B - E. But there is a Major 3rd between the 3rd and 2nd strings, G - B. We will have to consider this when group-
ing our strings.

How do we decide where the 'middle' is? How can we find symmetry within this seemingly imbalanced arrange-
ment? There is a tradition in the performing arts that if someone doesn't 'fit in' you kick them out, or you make
them the star of the show. So it is with our exceptional Major 3rd. We can't very well kick it out (Though some
have tried to do just that by retuning all the strings to Perfect 4ths.) Rather than relearn all our chords and scales
in a new tuning, our best option is to make the Major 3rd interval of the 2nd and 3rd strings the center of attention
... the main attraction. We can accomplish this by grouping the four top strings, thus placing the Major 3rd in the
center of its own zone. This will yield two string groups which will share the 4th (D) string. So the 4th string be
comes the border between the upper and lower string groups.

E E
Perfect 4th P4th
B B Upper
Major 3rd Ma3rd
String Group
G G
Perfect 4th P4th
D D
Perfect 4th P4th
Lower
A A String Group
Perfect 4th P4th
E E

E F G A B C D
B E A
G C F
D E F G A B C
A D G
E F G A B C D
0 3 5 7 9

While we can see the symmetry of the three vertical axes, it is still not totally clear how to make sense of the
rest of the notes. Though we have divided the strings between upper and lower zones we still need one more
element to complete the basic map. Another kind of landmark can be found if we study the notes carefully. By
looking only at the notes within the upper string group and highlighting the clusters of halfsteps (if we can call black
ovals 'highlighting' ) a very clear symmetry emerges. The four tones, B-C-E-F, in each cluster are the same B-C-E-F
found in the middle of the piano keyboard. Not only are all three 4-note clusters the same four notes, they are all
precisely the same four pitches.

E F A D
B C E F A
G B C E F
D G B C
A D G
E A D
0 3 5 7 9
7

Before continuing, lets revisit the piano keyboard to understand why B, C, E and F are such important notes.

Imagine each string on the guitar, from the open position to the 10th fret, as if it were a section of the piano
keyboard.

1st String
E F G A B C D

2nd String
B C D E F G A

Upper Group

3rd String
G A B C D E F

4th String
D E F G A B C

5th String
A B C D E F G Lower Group

6th String
E F G A B C D

0 10

The natural halfsteps, B - C and E - F, are important landmarks on the keyboard and in the diatonic system itself.
On the piano, the natural halfstep positions result in visual breaks in the black and white keyboard pattern, making
it easy to locate any note. As there are only seven tones in a key, being able to locate four of them by looking for
two landmarks is an effective navigation method. Once you know how to find B - C / E - F, the positions of other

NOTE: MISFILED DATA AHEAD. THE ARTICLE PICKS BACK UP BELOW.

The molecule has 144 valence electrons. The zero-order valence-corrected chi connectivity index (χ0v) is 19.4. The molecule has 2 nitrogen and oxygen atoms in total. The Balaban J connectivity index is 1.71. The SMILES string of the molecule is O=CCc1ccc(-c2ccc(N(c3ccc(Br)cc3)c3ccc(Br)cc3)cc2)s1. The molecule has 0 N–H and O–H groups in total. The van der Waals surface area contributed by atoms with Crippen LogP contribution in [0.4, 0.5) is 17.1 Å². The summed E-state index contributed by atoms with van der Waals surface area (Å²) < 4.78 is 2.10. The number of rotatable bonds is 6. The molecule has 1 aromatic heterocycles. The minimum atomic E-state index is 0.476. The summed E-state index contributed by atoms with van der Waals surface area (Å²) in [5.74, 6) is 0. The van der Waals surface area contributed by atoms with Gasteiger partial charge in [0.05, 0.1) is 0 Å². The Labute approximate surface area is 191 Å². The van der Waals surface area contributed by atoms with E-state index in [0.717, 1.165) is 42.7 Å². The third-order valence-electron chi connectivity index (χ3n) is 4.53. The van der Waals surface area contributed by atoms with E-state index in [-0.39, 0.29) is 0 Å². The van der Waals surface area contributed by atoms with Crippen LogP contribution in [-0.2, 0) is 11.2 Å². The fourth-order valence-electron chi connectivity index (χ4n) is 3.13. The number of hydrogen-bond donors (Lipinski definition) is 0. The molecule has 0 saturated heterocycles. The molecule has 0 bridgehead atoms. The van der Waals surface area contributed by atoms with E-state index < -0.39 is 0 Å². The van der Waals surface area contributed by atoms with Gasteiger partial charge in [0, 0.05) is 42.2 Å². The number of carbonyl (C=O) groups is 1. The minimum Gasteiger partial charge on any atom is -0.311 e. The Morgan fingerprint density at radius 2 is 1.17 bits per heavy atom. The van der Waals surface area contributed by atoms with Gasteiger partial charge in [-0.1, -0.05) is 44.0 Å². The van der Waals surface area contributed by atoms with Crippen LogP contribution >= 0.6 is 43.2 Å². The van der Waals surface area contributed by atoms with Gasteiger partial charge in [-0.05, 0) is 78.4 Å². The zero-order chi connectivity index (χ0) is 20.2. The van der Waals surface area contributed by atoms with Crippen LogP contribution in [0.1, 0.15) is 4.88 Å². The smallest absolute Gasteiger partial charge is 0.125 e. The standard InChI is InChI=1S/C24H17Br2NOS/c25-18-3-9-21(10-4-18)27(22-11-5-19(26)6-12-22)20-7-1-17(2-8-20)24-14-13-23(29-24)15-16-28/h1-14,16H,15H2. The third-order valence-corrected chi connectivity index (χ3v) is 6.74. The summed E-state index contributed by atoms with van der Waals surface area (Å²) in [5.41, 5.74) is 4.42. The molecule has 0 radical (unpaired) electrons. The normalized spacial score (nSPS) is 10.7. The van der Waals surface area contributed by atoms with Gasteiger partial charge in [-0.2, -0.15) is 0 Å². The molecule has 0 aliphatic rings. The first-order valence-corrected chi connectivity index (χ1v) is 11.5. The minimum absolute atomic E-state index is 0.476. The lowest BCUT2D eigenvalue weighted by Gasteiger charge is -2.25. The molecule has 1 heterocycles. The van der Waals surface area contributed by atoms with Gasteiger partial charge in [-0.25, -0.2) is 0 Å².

three notes is much more clear. So, knowing two positions on the keyboard reveals the entire system.

The halfstep positions are equally important on the fretboard. Of course the diagram on this page cannot be
transferred directly to the guitar. But the idea of locating notes by looking for the connected tones of B - C / E - F
can be applied very easily if it is approached the right way.

There are no markings on the fretboard to indicate the positions of these notes, so we will have to find a way to
create a mental image of the pattern. There's no question that visualizing patterns is a big part of playing the guitar.
For a picture to be clear in the mind it helps to have a few important details clearly defined.

On the fretboard, the notes B - C / E - F are not simply arranged in rows as they are on the piano. On the guitar
they form a pattern of four-note clusters which can be thought of as anchor positions. These clusters define the
overall structure of the diatonic fretboard array within the Zones established by the three Axis positions

We have grouped the strings into upper and lower sets. The Upper String Zone comprises strings 1. 2. 3 and 4,
and all the notes on those strings. The Lower String Zone is strings 4, 5, and 6. The clusters form two patterns, one
for the upper strings and one for the lower strings.
8

The Upper Strings

Indicated below are the positions of middle B - C - E - F on the guitar and the piano. Notice that although the
notes are the same pitch on both instruments, the guitar notation places them an octave higher on the staff. This
is done so that guitar music can be written entirely in the treble clef, making it easier read.

The symmetry of these note positions on the fretboard is inescapable. By establishing the four top strings as a
distinct group centered around the major 3rd, and by establishing the 5th fret as the central fret axis, we can see
quite clearly how the natural symmetry of the diatonic system is expressed not as a random, chaotic jumble, but
as a rotationally symmetrical array with the middle C and E in the exact center.

E F
B C E F
B C E F
B C

0 3 5 7 9

A
A A A
o
=
Middle B - C - E - F written for the guitar.

B C E F

o =A =A A A
=
Middle B - C - E - F written for the piano.